Following Florida's loss to the Miami Hurricanes, I looked into some statistics. I didn't have to dig very deep to discover some glaring problems in this year's Gators (specifically on offense). But the statistical domination that comes with Will Muschamp's Gator defense has continued as expected — and, in some ways, is better than before.
Using statistics collected from cfbstats.com, I found that UF is among the worst in two game-changing categories: Turnover Margin and Penalties (both yardage as well as total number of penalties). The turnover margin as stands following Miami is -4.0 , or -2.0 per game, compared to +15 or +1.15 in 2012. As you all may know, the Gators have continued their trend in the category of penalties, but the major shift in performance in terms of turnovers proved catastrophic in the game against Miami much in the same way we saw with the performance against Georgia in 2012. Turnovers and penalties can each alone ruin a teams chances at success, but if they are distributed in such a generous manner in the way the Gators did this past Saturday and last year in Jacksonville, it leaves almost zero chance at victory. Will Muschamp and staff stressed in the offseason the importance of not committing penalties, which is a pursuit that continues to be fleeting for the Gators as they have kept up an average of 10 penalties for 70 yards this year.
If you solely judge the 2012 season based on last years game against Georgia in the same manner many are judging this years matchup with Miami, the two games appear oddly similar:
- 1/11 Opponent 3rd Down conversions (Miami) vs. 1/10 (Georgia)
- TOP: 38:20 to Miami's 21:40 vs. 33:41 to Georgia's 26:19
- 2/6 Redzone chances against Miami (TD, FG) vs. 2/4 against Georgia (2 FG)
- Four fumbles with three lost against Miami vs. 6 fumbles and 4 lost against Georgia
- Costly interceptions in/near the end zone in both games
- Demoralizing long pass plays for touchdowns in both game
- 3 Interceptions against Miami vs. 3 interceptions against Georgia
This statistical comparison should be enough to keep at least some Gator fans from trashing this season all together in sheer disappointment. The box scores for both games have nearly identical comparisons across the board with the only differences being positive with overall offensive production in terms of yardage in the Miami game far exceeding that of the Georgia game in 2012.
Obviously it can be argued that the abysmal performance against Georgia occurred after several convincing victories like LSU and South Carolina and against a much better opponent, however this season still has very much in store that has yet to be determined (where Miami could remain undefeated) and by no means is there any sure evidence that this season has ended as a failure for the Gators with a clean conference slate ahead, ready for the taking.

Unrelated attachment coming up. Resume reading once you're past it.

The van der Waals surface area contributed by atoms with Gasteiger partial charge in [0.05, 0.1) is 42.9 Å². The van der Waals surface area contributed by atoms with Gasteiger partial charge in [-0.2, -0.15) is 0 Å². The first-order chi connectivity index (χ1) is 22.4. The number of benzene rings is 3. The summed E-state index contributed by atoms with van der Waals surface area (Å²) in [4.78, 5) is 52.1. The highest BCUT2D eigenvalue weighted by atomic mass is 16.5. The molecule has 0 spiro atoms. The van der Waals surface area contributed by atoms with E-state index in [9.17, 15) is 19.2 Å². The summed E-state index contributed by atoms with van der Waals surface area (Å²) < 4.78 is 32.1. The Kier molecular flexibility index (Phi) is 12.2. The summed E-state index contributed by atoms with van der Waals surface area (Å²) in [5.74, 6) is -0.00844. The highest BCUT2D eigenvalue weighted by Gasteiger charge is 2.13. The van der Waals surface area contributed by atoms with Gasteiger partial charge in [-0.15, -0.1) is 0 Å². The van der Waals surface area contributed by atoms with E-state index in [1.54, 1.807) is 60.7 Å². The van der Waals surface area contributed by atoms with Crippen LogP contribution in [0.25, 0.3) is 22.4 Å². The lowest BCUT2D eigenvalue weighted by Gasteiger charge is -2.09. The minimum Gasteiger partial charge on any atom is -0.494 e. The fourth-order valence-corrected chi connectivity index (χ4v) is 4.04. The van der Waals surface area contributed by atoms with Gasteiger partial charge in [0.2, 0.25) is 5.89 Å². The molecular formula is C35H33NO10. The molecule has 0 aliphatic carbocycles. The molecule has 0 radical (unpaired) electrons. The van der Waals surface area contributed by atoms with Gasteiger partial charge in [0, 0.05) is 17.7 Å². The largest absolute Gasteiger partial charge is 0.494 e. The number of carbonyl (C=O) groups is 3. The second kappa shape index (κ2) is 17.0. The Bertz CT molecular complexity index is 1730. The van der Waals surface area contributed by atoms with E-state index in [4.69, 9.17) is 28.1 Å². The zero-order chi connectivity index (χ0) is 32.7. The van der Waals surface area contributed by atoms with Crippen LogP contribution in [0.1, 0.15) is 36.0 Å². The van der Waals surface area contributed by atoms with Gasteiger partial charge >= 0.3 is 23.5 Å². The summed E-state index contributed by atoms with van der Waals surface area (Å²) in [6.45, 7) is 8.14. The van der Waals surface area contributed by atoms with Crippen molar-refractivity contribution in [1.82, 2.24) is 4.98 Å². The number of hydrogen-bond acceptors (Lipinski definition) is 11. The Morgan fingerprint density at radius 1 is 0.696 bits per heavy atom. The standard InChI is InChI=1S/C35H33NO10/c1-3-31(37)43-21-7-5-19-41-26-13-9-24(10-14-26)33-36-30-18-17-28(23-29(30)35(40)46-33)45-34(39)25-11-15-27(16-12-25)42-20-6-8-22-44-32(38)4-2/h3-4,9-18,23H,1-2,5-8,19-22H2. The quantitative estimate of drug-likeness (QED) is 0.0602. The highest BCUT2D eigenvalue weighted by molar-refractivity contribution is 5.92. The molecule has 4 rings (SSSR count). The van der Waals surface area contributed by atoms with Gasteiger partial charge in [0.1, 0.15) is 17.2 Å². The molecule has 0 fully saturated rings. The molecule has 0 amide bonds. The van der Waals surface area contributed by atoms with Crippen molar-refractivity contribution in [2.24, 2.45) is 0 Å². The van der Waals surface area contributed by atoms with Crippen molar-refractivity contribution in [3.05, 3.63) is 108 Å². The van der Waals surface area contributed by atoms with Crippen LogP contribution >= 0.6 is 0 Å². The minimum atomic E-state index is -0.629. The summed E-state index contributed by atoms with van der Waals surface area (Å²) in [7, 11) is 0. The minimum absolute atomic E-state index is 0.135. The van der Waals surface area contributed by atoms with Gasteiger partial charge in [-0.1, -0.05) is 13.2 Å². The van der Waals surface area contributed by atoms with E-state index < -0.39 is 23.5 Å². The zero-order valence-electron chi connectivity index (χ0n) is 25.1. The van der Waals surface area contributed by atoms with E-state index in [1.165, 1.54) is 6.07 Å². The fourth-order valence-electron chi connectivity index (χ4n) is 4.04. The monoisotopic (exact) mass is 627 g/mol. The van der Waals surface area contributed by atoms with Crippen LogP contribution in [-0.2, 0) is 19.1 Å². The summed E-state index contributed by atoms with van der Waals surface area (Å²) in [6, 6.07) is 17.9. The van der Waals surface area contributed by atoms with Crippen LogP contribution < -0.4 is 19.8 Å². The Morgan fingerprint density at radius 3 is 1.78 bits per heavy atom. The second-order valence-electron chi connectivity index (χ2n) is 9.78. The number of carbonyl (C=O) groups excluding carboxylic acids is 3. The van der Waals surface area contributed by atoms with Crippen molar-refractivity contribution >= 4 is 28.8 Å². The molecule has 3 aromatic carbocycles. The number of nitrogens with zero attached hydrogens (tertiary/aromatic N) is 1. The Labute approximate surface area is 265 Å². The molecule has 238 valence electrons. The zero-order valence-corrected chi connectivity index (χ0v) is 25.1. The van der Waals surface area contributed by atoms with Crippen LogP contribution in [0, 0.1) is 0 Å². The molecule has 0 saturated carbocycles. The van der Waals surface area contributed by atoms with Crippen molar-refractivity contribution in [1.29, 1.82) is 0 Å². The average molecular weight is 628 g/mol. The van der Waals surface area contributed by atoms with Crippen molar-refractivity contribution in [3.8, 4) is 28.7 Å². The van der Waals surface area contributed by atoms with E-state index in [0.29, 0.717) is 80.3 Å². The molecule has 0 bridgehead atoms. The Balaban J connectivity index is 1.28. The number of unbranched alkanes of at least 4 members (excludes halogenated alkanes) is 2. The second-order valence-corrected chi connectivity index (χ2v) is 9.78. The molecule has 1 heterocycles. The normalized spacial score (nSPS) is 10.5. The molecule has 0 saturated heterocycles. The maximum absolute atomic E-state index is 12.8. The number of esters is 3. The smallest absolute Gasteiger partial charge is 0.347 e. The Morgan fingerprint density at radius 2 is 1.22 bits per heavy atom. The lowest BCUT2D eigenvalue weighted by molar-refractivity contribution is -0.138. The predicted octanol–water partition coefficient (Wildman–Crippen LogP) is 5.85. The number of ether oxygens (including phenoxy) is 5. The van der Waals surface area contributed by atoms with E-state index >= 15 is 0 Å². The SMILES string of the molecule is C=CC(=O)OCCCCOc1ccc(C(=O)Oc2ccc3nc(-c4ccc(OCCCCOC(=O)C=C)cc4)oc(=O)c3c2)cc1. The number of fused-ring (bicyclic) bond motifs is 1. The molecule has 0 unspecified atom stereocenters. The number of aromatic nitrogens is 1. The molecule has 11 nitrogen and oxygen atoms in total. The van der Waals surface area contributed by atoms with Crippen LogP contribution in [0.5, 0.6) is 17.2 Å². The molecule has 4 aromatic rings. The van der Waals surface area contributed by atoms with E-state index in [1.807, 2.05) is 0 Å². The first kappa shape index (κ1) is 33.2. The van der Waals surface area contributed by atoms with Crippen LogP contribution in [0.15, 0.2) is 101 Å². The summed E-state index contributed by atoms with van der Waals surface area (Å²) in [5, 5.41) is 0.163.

Defensively the Gators appear as good as ever under lead of Muschamp, posting an unrivaled 2 conversions on 24 third down attempts. The Gators are currently ranked 4th in the country in rushing defense despite facing two highly touted running backs in David Fluellen and Duke Johnson. The pass defense also remains sound sitting at 26th in the country allowing only 158.5 yds passing and 46.0% completion percentage. The points allowed remains at a low 13.5 pts/g despite two of the drives in the game against Miami starting in Florida territory, something that can be partially credited to poor play by the offense. The only clear blemish on the defense at this point is a lack of turnovers being force compared to last season.
Upon review, all if the issues faced by the Gators in the game against Miami can be fixed as they were last season, except possibly the penalty problem. The breakout performance of Vernon Hargreaves and return and acclimation of players like Antonio Morrison and Loucheiz Purifoy into the lineup can easily bolster the number of takeaways. There is no reason why Jeff Driskel cannot return to his level of ball security in the 2012 season, especially as the running game settles and a clear starter emerges. As the offensive line develops a higher level of chemistry and starts to gel a bit more from experience (also being helped by the return of Jon Halapio from a leadership standpoint) I can see the running game having a leaping improvement. Overall there is nothing to be worried about Gator fans, unless this type of performance continues for at least 2 more games; so you can continue to relieve yourself of the grief that stems from losing to a rival in such a grinding fashion and move on to focusing on the next opponent heading into the Bye week, just as you can be sure the coaching staff and players have, as this season is only just getting started.